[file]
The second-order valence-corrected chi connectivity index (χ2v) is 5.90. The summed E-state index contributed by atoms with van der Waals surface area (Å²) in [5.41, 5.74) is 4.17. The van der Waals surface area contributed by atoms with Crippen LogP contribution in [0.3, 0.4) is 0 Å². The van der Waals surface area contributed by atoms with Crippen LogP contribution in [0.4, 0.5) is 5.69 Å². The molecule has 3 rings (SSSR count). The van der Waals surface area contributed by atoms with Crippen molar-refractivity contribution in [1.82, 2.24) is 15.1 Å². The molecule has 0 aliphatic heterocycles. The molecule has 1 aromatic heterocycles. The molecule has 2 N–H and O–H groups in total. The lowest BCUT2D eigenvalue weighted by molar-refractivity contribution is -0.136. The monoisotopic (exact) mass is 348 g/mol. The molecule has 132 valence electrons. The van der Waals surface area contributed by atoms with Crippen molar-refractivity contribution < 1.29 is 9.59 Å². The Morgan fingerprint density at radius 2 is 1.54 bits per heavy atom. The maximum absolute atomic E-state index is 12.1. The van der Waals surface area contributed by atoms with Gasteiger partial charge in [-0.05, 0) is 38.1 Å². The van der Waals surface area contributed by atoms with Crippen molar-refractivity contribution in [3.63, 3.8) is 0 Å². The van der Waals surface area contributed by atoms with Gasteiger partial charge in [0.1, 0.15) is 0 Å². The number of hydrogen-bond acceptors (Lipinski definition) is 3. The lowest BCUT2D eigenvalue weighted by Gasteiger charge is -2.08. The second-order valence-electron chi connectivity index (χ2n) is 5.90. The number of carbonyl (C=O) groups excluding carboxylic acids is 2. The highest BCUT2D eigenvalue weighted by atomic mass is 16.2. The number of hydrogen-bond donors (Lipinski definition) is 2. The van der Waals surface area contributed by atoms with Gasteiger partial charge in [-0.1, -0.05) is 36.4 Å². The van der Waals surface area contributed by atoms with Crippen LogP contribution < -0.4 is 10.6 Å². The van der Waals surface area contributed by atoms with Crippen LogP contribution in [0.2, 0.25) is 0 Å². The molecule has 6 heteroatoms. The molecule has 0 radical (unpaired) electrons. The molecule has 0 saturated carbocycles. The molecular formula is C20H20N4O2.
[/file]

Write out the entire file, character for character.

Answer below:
The second-order valence-corrected chi connectivity index (χ2v) is 5.90. The summed E-state index contributed by atoms with van der Waals surface area (Å²) in [5.41, 5.74) is 4.17. The van der Waals surface area contributed by atoms with Crippen LogP contribution in [0.3, 0.4) is 0 Å². The van der Waals surface area contributed by atoms with Crippen LogP contribution in [0.4, 0.5) is 5.69 Å². The molecule has 3 rings (SSSR count). The van der Waals surface area contributed by atoms with Crippen molar-refractivity contribution in [1.82, 2.24) is 15.1 Å². The molecule has 0 aliphatic heterocycles. The molecule has 1 aromatic heterocycles. The molecule has 2 N–H and O–H groups in total. The lowest BCUT2D eigenvalue weighted by molar-refractivity contribution is -0.136. The monoisotopic (exact) mass is 348 g/mol. The molecule has 132 valence electrons. The van der Waals surface area contributed by atoms with Crippen molar-refractivity contribution < 1.29 is 9.59 Å². The Morgan fingerprint density at radius 2 is 1.54 bits per heavy atom. The maximum absolute atomic E-state index is 12.1. The van der Waals surface area contributed by atoms with Gasteiger partial charge in [-0.05, 0) is 38.1 Å². The van der Waals surface area contributed by atoms with Crippen molar-refractivity contribution in [3.63, 3.8) is 0 Å². The van der Waals surface area contributed by atoms with Gasteiger partial charge in [0.1, 0.15) is 0 Å². The number of hydrogen-bond acceptors (Lipinski definition) is 3. The lowest BCUT2D eigenvalue weighted by Gasteiger charge is -2.08. The second-order valence-electron chi connectivity index (χ2n) is 5.90. The number of carbonyl (C=O) groups excluding carboxylic acids is 2. The highest BCUT2D eigenvalue weighted by atomic mass is 16.2. The number of hydrogen-bond donors (Lipinski definition) is 2. The van der Waals surface area contributed by atoms with Gasteiger partial charge in [-0.1, -0.05) is 36.4 Å². The van der Waals surface area contributed by atoms with Crippen LogP contribution < -0.4 is 10.6 Å². The van der Waals surface area contributed by atoms with Crippen LogP contribution in [0.2, 0.25) is 0 Å². The molecule has 6 heteroatoms. The molecule has 0 radical (unpaired) electrons. The molecule has 0 saturated carbocycles. The molecular formula is C20H20N4O2.